A Coast Guard boarding team cited the master of a commercial fishing vessel with safety violations Tuesday off the coast of Atlantic City, resulting in the termination of the vessel's voyage and restriction to A law enforcement boarding team from the Coast Guard Cutter Ibis boarded the 70-foot commercial fishing vessel Lady Kimberly, fishing for summer flounder, about 63 miles east of Atlantic City. In the course of the boarding, the team found that the vessel lacked a general emergency alarm, a Coast Guard-approved flare and any sound-producing device. These are federally-mandated safety regulations that the Coast Guard routinely checks for when they conduct safety boardings. Additionally, the vessel's auto-inflatable liferaft was stowed in a manner that did not allow for it to float free if the vessel was to suddenly capsize or sink. These four safety violations were enough for the Coast Guard to terminate the crew's voyage and order the vessel to shore. The crew of the Ibis escorted the vessel toward Atlantic City where they were met by a Coast Guard Station Atlantic City boatcrew who completed the escort into the station, arriving at about 9 a.m. today. The master, Lindsey Tate, was issued a Captain-of-the-Port Order, which, under the authority of the Ports and Waterways Safety Act, restricts the vessel to shore until the discrepancies can be corrected and verified as such.
Coast Guard law enforcement officials terminated a fishing vessel’s voyage Tuesday afternoon in Southeast Alaska waters after the boat’s captain failed to meet federally required safety equipment regulations. Boarding officers from the Petersburg-based cutter Anacapa boarded the 37-foot vessel Charisma at about 10 a.m. near Takatz Bay in Chatham Strait. The Coast Guard officials cited Charisma’s operator for safety equipment violations that included unserviceable survival suits
The Coast Guard detained the Arctic Transport in Seward Wednesday for five safety violations. Tom Rebar, skipper of the Arctic Transport, informed the Coast Guard Monday that the 203-foot ship was experiencing engine problems. The vessel departed Seattle days earlier and was in the Gulf of Alaska when it experienced engine problems and flooding. The Coast Guard cutter Mustang responded to the stricken vessel and escorted it to Seward at 6 a.m. Tuesday.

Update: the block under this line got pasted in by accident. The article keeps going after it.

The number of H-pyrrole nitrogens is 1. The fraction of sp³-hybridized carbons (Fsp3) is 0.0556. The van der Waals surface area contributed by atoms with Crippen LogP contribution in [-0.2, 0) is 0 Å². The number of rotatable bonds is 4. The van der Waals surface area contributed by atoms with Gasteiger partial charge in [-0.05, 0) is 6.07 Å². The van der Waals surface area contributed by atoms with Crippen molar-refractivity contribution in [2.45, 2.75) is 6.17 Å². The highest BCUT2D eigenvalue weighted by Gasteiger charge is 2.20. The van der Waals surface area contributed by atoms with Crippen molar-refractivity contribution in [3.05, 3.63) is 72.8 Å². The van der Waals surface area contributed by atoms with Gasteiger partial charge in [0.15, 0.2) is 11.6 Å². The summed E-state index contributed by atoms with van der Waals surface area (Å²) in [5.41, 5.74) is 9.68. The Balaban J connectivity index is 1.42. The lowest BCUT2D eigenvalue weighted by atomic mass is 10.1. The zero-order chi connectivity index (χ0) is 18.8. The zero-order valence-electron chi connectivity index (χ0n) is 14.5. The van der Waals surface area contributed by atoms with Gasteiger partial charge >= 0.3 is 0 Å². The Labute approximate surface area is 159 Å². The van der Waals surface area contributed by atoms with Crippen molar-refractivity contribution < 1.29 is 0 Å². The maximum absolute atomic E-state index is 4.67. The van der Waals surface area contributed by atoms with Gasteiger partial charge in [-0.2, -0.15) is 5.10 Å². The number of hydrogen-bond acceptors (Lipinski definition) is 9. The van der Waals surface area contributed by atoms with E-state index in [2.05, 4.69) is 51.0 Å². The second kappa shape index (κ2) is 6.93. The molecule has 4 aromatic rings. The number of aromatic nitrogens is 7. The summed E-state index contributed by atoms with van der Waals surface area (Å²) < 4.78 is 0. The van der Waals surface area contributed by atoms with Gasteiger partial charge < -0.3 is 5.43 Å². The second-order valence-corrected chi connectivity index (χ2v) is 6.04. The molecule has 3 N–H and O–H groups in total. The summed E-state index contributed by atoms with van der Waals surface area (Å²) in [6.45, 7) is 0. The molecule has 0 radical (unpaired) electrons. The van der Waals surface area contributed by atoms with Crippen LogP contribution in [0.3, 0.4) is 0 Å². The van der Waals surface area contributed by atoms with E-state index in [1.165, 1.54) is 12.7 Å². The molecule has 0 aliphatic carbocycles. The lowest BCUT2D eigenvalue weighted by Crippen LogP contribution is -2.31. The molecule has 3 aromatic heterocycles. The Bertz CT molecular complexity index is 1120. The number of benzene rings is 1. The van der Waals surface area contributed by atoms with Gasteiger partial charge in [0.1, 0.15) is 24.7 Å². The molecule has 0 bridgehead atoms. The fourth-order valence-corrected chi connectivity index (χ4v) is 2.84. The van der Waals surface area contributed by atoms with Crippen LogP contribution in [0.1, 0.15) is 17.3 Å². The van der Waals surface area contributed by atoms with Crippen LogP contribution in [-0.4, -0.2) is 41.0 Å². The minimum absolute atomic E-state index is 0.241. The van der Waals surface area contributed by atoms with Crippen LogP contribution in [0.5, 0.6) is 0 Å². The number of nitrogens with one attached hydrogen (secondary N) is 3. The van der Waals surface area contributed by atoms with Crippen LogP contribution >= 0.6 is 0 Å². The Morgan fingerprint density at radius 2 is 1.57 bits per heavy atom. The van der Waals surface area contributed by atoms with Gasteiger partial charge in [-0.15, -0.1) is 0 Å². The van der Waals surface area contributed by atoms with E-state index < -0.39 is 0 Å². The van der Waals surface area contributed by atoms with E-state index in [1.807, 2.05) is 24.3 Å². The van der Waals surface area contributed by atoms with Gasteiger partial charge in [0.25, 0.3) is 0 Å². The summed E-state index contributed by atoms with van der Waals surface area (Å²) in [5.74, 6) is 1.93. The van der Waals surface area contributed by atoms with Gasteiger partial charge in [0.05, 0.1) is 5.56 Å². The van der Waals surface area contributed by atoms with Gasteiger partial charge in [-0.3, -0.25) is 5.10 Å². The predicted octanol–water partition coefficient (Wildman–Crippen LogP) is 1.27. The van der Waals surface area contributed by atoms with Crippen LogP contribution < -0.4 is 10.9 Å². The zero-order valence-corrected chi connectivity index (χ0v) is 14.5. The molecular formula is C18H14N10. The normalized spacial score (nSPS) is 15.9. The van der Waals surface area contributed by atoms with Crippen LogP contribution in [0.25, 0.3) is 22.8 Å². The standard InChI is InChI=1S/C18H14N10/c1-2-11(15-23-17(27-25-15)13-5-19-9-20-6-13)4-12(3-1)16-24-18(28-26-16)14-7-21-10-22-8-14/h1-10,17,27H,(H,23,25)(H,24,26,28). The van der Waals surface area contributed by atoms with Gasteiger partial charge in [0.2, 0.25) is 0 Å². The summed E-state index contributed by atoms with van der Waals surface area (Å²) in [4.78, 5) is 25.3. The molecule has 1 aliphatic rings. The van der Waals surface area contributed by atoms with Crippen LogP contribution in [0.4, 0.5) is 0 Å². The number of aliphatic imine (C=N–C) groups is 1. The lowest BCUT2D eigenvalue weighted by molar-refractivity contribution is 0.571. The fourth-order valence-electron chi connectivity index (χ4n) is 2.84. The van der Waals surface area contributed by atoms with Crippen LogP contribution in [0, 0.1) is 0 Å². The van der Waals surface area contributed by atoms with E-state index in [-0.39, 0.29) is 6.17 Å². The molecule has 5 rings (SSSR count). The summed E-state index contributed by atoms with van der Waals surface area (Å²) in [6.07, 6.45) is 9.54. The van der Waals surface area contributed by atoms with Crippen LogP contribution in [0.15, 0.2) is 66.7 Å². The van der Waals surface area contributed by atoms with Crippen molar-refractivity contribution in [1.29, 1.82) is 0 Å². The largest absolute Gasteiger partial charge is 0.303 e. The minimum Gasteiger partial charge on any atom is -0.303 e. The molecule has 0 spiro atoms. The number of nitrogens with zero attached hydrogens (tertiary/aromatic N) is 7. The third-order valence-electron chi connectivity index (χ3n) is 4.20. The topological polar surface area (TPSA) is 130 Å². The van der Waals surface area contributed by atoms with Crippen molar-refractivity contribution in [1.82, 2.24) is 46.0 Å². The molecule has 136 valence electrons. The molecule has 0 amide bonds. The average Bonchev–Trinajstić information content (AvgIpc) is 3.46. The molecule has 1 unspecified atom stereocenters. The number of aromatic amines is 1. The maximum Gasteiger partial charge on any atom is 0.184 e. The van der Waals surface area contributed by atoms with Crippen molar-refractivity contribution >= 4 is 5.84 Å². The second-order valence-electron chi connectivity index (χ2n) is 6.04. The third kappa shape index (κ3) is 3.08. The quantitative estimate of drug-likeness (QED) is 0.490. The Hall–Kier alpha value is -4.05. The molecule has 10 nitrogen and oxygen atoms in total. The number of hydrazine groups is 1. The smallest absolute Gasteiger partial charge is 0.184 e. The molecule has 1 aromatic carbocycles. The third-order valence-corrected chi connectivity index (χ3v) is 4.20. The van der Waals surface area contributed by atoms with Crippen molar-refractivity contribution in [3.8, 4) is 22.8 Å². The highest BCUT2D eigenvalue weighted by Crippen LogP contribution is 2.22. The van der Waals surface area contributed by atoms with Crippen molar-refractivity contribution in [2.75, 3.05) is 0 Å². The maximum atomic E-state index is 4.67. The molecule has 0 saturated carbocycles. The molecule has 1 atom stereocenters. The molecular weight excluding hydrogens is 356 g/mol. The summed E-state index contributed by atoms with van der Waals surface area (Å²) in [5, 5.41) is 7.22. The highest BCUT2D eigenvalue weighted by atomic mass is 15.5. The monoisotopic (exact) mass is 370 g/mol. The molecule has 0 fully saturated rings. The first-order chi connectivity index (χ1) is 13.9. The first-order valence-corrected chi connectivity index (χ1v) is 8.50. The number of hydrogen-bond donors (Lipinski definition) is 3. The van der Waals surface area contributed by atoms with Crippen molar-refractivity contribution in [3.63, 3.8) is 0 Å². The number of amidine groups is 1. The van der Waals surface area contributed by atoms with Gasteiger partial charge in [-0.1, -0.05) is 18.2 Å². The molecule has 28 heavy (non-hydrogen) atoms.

The captain of an oil tanker that arrived in the San Francisco Bay with safety violations, including risky oil leaks, was charged on with falsifying documents and lying to Coast Guard inspectors. The Greek captain, who speaks little English, was arrested over the weekend after his Singapore-registered Neptune Dorado was found with oil in the ship's ballast tanks. If ignited, vapors from the oil could have caused the ship to explode, officials said
A U.S. judge set $500,000 bail for a Greek tanker captain charged with falsifying documents and lying to U.S. Coast Guard inspectors after his ship was found in San Francisco Bay with numerous safety violations, including risky oil leaks. U.S. Magistrate Joseph Spero set a Friday hearing to determine conditions for Capt. Kiriakos Daioglou's release if he is able to post bail, local news reports said. Daioglou was also ordered to remain in the United States at least until a bail review hearing
The Coast Guard detained the motor vessel Great Success, Tuesday, requiring the vessel remain in Longview, Wash., until numerous safety violations are corrected by the ship’s crew. Port State Control officers from Coast Guard Sector Columbia River’s Marine Safety Unit in Portland, Ore., discovered the discrepancies during routine inspections of the 553-foot Hong Kong-flagged vessel in Kalama, Wash., Monday and Longview on Tuesday.
USCG inspectors in Dutch Harbor detained 281-ft. freight ship Jacha for the third time since Aug. 1998 due to Safety of Life At Sea violations (SOLAS). Inspectors found seven discrepancies aboard 14-year-old Jacha, including fire doors that didn't close properly, an incompetent fire drill and water leaks on the vessel's main engine. Due to Jacha's history of safety discrepancies, this time, it is not permitted to conduct any cargo operations
Dusty and hot: that's April in Kuwait. These are perfect conditions for a day on the firing range, where the training department of Naval Mobile Construction Battalion 133 spends plenty of time. The department is responsible for training every Seabee who comes through Kuwait. On this particular day, NMCB 28 received Enhanced Marksmanship Training, a course of fire which includes training in combat movement, search and assess procedures